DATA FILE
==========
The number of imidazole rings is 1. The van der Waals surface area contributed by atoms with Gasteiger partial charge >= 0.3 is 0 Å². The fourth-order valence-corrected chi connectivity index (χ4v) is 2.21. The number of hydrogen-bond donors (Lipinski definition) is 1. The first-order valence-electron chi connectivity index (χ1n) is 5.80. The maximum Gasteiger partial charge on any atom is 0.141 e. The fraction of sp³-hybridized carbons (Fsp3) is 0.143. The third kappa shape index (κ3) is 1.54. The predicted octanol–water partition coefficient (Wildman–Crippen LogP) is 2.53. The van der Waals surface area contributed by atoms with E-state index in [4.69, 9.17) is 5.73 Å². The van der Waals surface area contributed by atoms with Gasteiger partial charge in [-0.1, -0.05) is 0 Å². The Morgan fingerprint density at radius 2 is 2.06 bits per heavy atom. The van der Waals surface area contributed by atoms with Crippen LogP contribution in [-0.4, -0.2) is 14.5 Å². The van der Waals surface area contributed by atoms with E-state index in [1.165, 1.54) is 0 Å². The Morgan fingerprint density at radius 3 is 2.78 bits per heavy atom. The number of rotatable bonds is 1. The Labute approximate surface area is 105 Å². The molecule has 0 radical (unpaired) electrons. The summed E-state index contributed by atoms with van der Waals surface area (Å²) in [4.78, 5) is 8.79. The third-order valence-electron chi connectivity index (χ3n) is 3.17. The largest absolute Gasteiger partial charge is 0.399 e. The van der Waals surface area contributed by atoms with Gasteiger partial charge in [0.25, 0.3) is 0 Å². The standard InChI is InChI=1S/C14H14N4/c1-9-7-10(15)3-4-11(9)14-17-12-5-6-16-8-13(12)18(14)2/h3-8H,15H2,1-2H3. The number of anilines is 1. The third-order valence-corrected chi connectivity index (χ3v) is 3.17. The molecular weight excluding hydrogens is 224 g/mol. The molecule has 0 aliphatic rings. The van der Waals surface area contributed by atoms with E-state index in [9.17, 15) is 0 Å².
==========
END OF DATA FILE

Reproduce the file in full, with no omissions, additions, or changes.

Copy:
The number of imidazole rings is 1. The van der Waals surface area contributed by atoms with Gasteiger partial charge >= 0.3 is 0 Å². The fourth-order valence-corrected chi connectivity index (χ4v) is 2.21. The number of hydrogen-bond donors (Lipinski definition) is 1. The first-order valence-electron chi connectivity index (χ1n) is 5.80. The maximum Gasteiger partial charge on any atom is 0.141 e. The fraction of sp³-hybridized carbons (Fsp3) is 0.143. The third kappa shape index (κ3) is 1.54. The predicted octanol–water partition coefficient (Wildman–Crippen LogP) is 2.53. The van der Waals surface area contributed by atoms with E-state index in [4.69, 9.17) is 5.73 Å². The van der Waals surface area contributed by atoms with Gasteiger partial charge in [-0.1, -0.05) is 0 Å². The Morgan fingerprint density at radius 2 is 2.06 bits per heavy atom. The van der Waals surface area contributed by atoms with Crippen LogP contribution in [-0.4, -0.2) is 14.5 Å². The van der Waals surface area contributed by atoms with E-state index in [1.165, 1.54) is 0 Å². The Morgan fingerprint density at radius 3 is 2.78 bits per heavy atom. The number of rotatable bonds is 1. The Labute approximate surface area is 105 Å². The molecule has 0 radical (unpaired) electrons. The summed E-state index contributed by atoms with van der Waals surface area (Å²) in [4.78, 5) is 8.79. The third-order valence-electron chi connectivity index (χ3n) is 3.17. The largest absolute Gasteiger partial charge is 0.399 e. The van der Waals surface area contributed by atoms with Gasteiger partial charge in [0.25, 0.3) is 0 Å². The standard InChI is InChI=1S/C14H14N4/c1-9-7-10(15)3-4-11(9)14-17-12-5-6-16-8-13(12)18(14)2/h3-8H,15H2,1-2H3. The number of anilines is 1. The third-order valence-corrected chi connectivity index (χ3v) is 3.17. The molecular weight excluding hydrogens is 224 g/mol. The molecule has 0 aliphatic rings. The van der Waals surface area contributed by atoms with E-state index in [9.17, 15) is 0 Å².